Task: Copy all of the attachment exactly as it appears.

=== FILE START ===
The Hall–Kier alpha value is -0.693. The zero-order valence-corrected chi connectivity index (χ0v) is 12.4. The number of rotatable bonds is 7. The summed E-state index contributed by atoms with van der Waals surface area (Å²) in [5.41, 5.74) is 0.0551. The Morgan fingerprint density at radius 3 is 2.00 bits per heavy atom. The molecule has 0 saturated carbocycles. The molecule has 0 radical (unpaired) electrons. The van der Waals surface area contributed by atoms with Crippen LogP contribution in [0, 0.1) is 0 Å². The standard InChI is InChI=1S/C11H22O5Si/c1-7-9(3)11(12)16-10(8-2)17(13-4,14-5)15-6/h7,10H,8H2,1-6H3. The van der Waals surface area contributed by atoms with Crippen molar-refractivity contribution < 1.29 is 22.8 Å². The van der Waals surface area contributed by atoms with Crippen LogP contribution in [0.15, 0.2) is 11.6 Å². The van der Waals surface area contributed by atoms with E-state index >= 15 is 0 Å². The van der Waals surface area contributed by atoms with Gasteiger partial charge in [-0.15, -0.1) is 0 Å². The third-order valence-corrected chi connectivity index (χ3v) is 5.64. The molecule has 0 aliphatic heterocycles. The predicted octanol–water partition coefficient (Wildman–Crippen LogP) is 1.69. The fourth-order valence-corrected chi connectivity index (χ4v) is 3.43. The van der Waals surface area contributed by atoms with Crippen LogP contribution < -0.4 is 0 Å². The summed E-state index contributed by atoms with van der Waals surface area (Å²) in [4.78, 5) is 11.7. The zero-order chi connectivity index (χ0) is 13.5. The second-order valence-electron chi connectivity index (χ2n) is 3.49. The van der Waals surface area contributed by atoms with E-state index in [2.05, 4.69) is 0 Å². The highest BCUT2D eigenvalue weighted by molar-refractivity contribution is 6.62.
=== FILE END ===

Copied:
The Hall–Kier alpha value is -0.693. The zero-order valence-corrected chi connectivity index (χ0v) is 12.4. The number of rotatable bonds is 7. The summed E-state index contributed by atoms with van der Waals surface area (Å²) in [5.41, 5.74) is 0.0551. The Morgan fingerprint density at radius 3 is 2.00 bits per heavy atom. The molecule has 0 saturated carbocycles. The molecule has 0 radical (unpaired) electrons. The van der Waals surface area contributed by atoms with Crippen LogP contribution in [0, 0.1) is 0 Å². The standard InChI is InChI=1S/C11H22O5Si/c1-7-9(3)11(12)16-10(8-2)17(13-4,14-5)15-6/h7,10H,8H2,1-6H3. The van der Waals surface area contributed by atoms with Crippen molar-refractivity contribution < 1.29 is 22.8 Å². The van der Waals surface area contributed by atoms with Crippen LogP contribution in [0.15, 0.2) is 11.6 Å². The van der Waals surface area contributed by atoms with E-state index >= 15 is 0 Å². The van der Waals surface area contributed by atoms with Gasteiger partial charge in [-0.15, -0.1) is 0 Å². The third-order valence-corrected chi connectivity index (χ3v) is 5.64. The molecule has 0 aliphatic heterocycles. The predicted octanol–water partition coefficient (Wildman–Crippen LogP) is 1.69. The fourth-order valence-corrected chi connectivity index (χ4v) is 3.43. The van der Waals surface area contributed by atoms with Crippen LogP contribution < -0.4 is 0 Å². The summed E-state index contributed by atoms with van der Waals surface area (Å²) in [4.78, 5) is 11.7. The zero-order chi connectivity index (χ0) is 13.5. The second-order valence-electron chi connectivity index (χ2n) is 3.49. The van der Waals surface area contributed by atoms with E-state index in [2.05, 4.69) is 0 Å². The highest BCUT2D eigenvalue weighted by molar-refractivity contribution is 6.62.